[E-Lang] Merits of ACLs

Jonathan S. Shapiro shap@cs.jhu.edu
Fri, 26 Jan 2001 21:04:14 -0500

I'm really tired of the whole ACL discussion, so I'm joining it.
Comments about the self-evident futility of this approach will be
forwarded to /dev/null.

First, I want to point out that ACLs are fatally flawed only if they are
taken as the sole protection mechanism of the system. This has been
formally shown [Harrison, Ruzzo, Ullman '74]. In contrast, capabilities
not only have decidable (and enforceable) safety, but are also able to
enforce confinement, which is a crucial security building block [Shapiro

While I agree with MarkM that proxying+conspirators makes nonsense of
policies like "fred cannot access X", it is NOT true that the ACL model
precludes delegation. There is a hidden assumption being made by MarkM,
which is that the "own" right cannot be subdivided. Nothing in the ACL
model precludes introducing a "grant" right separate from the "own"
right. Nothing in the ACL model precludes making the grant right itself
grantable. In such an ACL system, delegation is perfectly feasible. It
may (regrettably) be a rather wider delegation than we want, but it is
feasible. We can even imagine making the "own" right itself delegatable
within the model. Finally, note that ACL delegation is delegation to a
PROCESS, and not to a USER!!!

The problem with ACLs, ***with respect to this issue***, is not a
problem with the model. It is a universal problem with all existing
implementations: the "process as subject" idea is universally replaced
in practice with "user as subject". At that point, delegation becomes
far too broad. The reason for this substitution is that the need to
continually update the access table as processes come and go is
prohibitive if the database of access relationships is attached to the
objects. Many of the objects will prove to be disk based, and it is
simply infeasible to update them in a timely way. For this reason, a
simplifying equivalence class (processes/users) is commonly introduced.
Unfortunately, this equivalence class completely defeats any semblance
of security.

On the other hand, narrow delegation is not assured by capability
systems in general either. The reason that narrow delegation works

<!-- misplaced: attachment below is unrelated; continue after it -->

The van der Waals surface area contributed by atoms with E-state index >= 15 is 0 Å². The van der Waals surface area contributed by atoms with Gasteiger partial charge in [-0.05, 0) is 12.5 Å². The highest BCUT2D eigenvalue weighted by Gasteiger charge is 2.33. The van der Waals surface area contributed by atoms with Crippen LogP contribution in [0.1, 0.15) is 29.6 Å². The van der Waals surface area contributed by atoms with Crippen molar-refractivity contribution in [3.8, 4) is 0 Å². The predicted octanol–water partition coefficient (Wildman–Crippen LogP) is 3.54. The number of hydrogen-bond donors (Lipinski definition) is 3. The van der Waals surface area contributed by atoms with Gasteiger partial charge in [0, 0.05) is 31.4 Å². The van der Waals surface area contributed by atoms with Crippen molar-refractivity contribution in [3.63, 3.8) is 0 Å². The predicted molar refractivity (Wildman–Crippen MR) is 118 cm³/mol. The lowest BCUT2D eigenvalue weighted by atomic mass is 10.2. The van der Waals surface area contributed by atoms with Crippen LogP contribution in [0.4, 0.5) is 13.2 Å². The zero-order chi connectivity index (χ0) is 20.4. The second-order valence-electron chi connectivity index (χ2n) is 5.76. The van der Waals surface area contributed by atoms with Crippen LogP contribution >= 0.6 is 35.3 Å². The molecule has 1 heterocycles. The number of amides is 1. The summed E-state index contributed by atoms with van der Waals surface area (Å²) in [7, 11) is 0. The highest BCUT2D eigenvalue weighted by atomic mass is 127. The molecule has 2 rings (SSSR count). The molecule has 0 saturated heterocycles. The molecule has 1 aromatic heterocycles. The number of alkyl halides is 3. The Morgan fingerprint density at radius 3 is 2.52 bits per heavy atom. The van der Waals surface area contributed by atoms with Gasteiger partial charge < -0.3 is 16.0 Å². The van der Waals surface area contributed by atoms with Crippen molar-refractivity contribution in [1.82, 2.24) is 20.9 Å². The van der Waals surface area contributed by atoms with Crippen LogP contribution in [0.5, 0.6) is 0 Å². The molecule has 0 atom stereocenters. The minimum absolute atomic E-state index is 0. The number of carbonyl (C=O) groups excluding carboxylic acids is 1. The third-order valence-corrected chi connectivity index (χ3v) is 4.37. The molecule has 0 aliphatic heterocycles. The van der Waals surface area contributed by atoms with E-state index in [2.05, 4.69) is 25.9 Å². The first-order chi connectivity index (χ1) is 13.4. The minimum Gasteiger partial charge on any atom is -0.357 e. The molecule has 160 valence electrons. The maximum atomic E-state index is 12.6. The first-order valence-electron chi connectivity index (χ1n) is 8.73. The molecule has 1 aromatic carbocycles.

actually stands *outside* the capability model. However, the critical
mechanism has only been shown (to date) to be feasible in capability
systems, so it may be that capability systems are a necessary enabler.

It is possible to perform a narrow delegation in a capability system
exactly when the (a) the receiving process is trusted or sandboxed and
(b) the person running the receiving process cannot arbitrarily crack it
open and extract its capabilities. The latter constraint is achievable
in capability systems, but it is not guaranteed that all capability
systems will enforce it. Both EROS and E satisfy constraint (b) because
of the design of their respective runtime systems. We could easily
imagine building other runtimes that are capability runtimes that would
not enforce this property. If we did so, we could conceivably make
delegation in a capability system every bit as bad (i.e. just as
promiscuous) as it is in a conventional ACL implementation.

That being said, I also want to point out that ACLs may nonetheless be
useful if we can step away from the idea that ACL "identity" has to be
understood as user identity. In fact, this was NEVER part of the
definition of an ACL system. The Lampson paper on Protection, which is
probably the definitive source, considers only interactions between
subjects and objects. Subjects, as defined in the Lampson paper, are NOT
users! They are processes!

Now for reasons of implementation, actually using processes as subjects
appears to be prohibitively costly. However, there are other equivalence
classes we might contemplate (i.e. other than the equivalance class
defined by processes/users) that are useful and enforceable. One example
is processes/security-class.

ACLs are not *necessary* to enforce multilevel security. It has been
demonstrated by KeySAFE that such enforcement can be accomplished with a
purely capability-based solution. However, it is worth noting that
KeySAFE is obliged to take a relatively conservative view of what
operations are permissable across compartments, and that KeySAFE must be
conservative precisely because it cannot rely on the runtime to execute
fine-grain protection checks that honor the compartment boundaries. If
objects and processes were both tagged by unalterable integers, and if
capabilities could be efficiently validated at runtime on the basis of
these tags, it would be possible to allow a greater degree of safe
sharing across the compartment boundaries. Formally, this sharing can be
expressed purely in capability terms. Practically, the KeySAFE runtime
has insufficient semantic understanding of the internals of the objects
it oversees to successfully expose the full degree of possible safe
sharing without additional runtime support.

The tag checking I am describing here can be viewed as a form of ACL
check (though it can also be used in other ways). Note that in this
paper design the tag check is performed only *after* we have
demonstrated that the capability exists. Capabilities, in this scenario,
remain necessary but are no longer sufficient.

So: I remain unconvinced that ACLs are an adequate security foundation,
but I can identify cases in operating systems where they provide a
useful orthogonal slice of the protection problem when combined with
capabilities. So far, all of the useful slices I have come up with can
ultimately be traced to the inability of the operating system to know
anything about the behavior, types, and type safety of the programs that
the operating system manages.